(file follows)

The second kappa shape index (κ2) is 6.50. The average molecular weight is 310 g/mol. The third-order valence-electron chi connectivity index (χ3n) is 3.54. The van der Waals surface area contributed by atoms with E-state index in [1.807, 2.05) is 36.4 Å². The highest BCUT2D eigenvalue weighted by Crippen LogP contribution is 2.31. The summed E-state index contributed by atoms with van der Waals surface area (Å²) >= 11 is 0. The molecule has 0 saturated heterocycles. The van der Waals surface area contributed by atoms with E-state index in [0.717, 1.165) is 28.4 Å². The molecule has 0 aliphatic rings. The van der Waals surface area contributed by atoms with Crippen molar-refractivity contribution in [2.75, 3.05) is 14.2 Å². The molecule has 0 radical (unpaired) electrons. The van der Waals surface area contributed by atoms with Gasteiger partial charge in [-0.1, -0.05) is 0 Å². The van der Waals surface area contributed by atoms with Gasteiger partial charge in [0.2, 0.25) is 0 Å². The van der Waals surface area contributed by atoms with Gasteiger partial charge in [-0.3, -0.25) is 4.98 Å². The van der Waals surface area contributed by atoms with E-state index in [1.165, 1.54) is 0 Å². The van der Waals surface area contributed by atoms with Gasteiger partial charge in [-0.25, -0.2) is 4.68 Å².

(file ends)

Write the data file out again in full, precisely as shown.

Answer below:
The second kappa shape index (κ2) is 6.50. The average molecular weight is 310 g/mol. The third-order valence-electron chi connectivity index (χ3n) is 3.54. The van der Waals surface area contributed by atoms with E-state index in [1.807, 2.05) is 36.4 Å². The highest BCUT2D eigenvalue weighted by Crippen LogP contribution is 2.31. The summed E-state index contributed by atoms with van der Waals surface area (Å²) >= 11 is 0. The molecule has 0 saturated heterocycles. The van der Waals surface area contributed by atoms with E-state index in [0.717, 1.165) is 28.4 Å². The molecule has 0 aliphatic rings. The van der Waals surface area contributed by atoms with Crippen molar-refractivity contribution in [2.75, 3.05) is 14.2 Å². The molecule has 0 radical (unpaired) electrons. The van der Waals surface area contributed by atoms with Gasteiger partial charge in [-0.1, -0.05) is 0 Å². The van der Waals surface area contributed by atoms with Gasteiger partial charge in [0.2, 0.25) is 0 Å². The van der Waals surface area contributed by atoms with Gasteiger partial charge in [-0.3, -0.25) is 4.98 Å². The van der Waals surface area contributed by atoms with E-state index in [1.165, 1.54) is 0 Å². The van der Waals surface area contributed by atoms with Gasteiger partial charge in [-0.25, -0.2) is 4.68 Å².